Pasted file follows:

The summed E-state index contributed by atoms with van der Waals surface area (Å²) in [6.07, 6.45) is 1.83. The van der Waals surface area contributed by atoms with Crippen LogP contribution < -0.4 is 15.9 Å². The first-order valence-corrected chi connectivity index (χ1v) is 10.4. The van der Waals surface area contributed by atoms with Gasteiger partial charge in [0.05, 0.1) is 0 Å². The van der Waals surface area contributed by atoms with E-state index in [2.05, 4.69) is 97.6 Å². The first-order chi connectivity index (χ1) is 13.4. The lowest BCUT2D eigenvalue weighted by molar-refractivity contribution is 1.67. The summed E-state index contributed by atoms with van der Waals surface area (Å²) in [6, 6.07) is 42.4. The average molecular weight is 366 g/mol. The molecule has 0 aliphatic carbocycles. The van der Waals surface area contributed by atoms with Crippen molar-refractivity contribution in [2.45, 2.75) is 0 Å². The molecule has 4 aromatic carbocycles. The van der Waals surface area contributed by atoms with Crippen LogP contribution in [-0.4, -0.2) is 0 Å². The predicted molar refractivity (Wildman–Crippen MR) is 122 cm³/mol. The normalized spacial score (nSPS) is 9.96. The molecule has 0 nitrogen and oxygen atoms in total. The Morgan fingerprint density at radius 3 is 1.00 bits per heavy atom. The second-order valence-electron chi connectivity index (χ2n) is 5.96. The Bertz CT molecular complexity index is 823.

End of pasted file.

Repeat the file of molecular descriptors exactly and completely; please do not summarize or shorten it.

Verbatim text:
The summed E-state index contributed by atoms with van der Waals surface area (Å²) in [6.07, 6.45) is 1.83. The van der Waals surface area contributed by atoms with Crippen LogP contribution < -0.4 is 15.9 Å². The first-order valence-corrected chi connectivity index (χ1v) is 10.4. The van der Waals surface area contributed by atoms with Gasteiger partial charge in [0.05, 0.1) is 0 Å². The van der Waals surface area contributed by atoms with E-state index in [2.05, 4.69) is 97.6 Å². The first-order chi connectivity index (χ1) is 13.4. The lowest BCUT2D eigenvalue weighted by molar-refractivity contribution is 1.67. The summed E-state index contributed by atoms with van der Waals surface area (Å²) in [6, 6.07) is 42.4. The average molecular weight is 366 g/mol. The molecule has 0 aliphatic carbocycles. The van der Waals surface area contributed by atoms with Crippen molar-refractivity contribution in [2.45, 2.75) is 0 Å². The molecule has 4 aromatic carbocycles. The van der Waals surface area contributed by atoms with Crippen LogP contribution in [-0.4, -0.2) is 0 Å². The predicted molar refractivity (Wildman–Crippen MR) is 122 cm³/mol. The normalized spacial score (nSPS) is 9.96. The molecule has 0 nitrogen and oxygen atoms in total. The Morgan fingerprint density at radius 3 is 1.00 bits per heavy atom. The second-order valence-electron chi connectivity index (χ2n) is 5.96. The Bertz CT molecular complexity index is 823.